Description: The Jewish Patriarchs were remarkable not only because they governed much of Palestine in late Antiquity, collected taxes from and sent emissaries to Jews across the Roman Empire, acted as the representative of both Palestinian and diaspora Jewry to the Roman imperial government, and achieved great prominence in Roman society. They were remarkable also because they led the Jews for more than two centuries while maintaining the Patriarchate as a family affair. In this book, Alan Appelbaum examines the Patriarchate as a hereditary dynasty for the first time, studying it as a series of men in a specific social structure rather than an institution or office. He draws on Jewish, Christian and pagan sources, including Roman law, which has not previously been utilized as it is here; and he compares the Patriarchate to other real and supposed dynasties in order to locate it among the various family arrangements of its period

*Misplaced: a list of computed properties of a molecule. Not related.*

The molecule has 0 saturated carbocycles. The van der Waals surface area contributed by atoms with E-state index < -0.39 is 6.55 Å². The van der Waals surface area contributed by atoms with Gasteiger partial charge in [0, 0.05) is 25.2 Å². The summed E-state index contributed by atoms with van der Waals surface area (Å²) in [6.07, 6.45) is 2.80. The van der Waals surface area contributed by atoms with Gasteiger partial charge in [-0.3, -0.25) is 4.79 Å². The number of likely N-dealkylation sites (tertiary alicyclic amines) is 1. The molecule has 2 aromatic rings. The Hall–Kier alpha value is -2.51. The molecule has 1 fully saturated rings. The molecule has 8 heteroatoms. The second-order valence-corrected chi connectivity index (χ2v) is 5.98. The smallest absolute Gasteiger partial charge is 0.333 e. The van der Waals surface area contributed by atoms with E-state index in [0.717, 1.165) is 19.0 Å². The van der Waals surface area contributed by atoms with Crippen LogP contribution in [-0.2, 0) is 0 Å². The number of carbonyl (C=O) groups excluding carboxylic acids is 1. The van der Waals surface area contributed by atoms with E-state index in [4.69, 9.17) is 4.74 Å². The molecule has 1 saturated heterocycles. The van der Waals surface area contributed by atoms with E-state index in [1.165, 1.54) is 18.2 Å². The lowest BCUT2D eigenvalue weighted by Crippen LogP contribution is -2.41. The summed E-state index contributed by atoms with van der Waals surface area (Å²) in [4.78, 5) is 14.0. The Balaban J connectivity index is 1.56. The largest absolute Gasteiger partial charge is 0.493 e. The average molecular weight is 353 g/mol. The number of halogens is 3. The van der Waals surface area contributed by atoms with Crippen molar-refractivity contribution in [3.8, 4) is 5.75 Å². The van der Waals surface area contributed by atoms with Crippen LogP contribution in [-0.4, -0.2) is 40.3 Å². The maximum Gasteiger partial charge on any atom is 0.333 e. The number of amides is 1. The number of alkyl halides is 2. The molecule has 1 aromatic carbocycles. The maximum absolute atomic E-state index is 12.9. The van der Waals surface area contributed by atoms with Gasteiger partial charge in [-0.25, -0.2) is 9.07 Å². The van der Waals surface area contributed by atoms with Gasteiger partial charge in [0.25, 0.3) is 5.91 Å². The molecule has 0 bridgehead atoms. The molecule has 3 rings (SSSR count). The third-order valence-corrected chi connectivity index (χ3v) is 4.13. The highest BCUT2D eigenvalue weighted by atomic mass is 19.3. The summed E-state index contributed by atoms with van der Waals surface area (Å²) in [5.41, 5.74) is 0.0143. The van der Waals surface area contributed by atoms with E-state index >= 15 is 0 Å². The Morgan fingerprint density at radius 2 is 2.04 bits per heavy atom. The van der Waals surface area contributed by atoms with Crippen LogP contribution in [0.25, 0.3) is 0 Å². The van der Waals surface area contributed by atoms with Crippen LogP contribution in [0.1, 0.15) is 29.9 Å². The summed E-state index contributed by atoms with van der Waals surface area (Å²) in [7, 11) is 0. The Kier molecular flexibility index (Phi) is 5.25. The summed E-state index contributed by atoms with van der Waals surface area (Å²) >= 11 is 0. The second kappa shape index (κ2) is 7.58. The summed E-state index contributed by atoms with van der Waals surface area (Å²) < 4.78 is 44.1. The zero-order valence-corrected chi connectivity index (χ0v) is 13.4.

Subjects: Bible, Hebrew Bible/Old Testament, Mishnah, Talmudic and Rabbinic Literature, Greco-Roman Literature, Early Christian Literature, Literature, Methods, Historical Approaches, Literary Approaches
Review by Joshua Schwartz
Citation: Joshua Schwartz, review of Alan Appelbaum, The Dynasty of the Jewish Patriarchs, Review of Biblical Literature [http://www.bookreviews.org] (2016).
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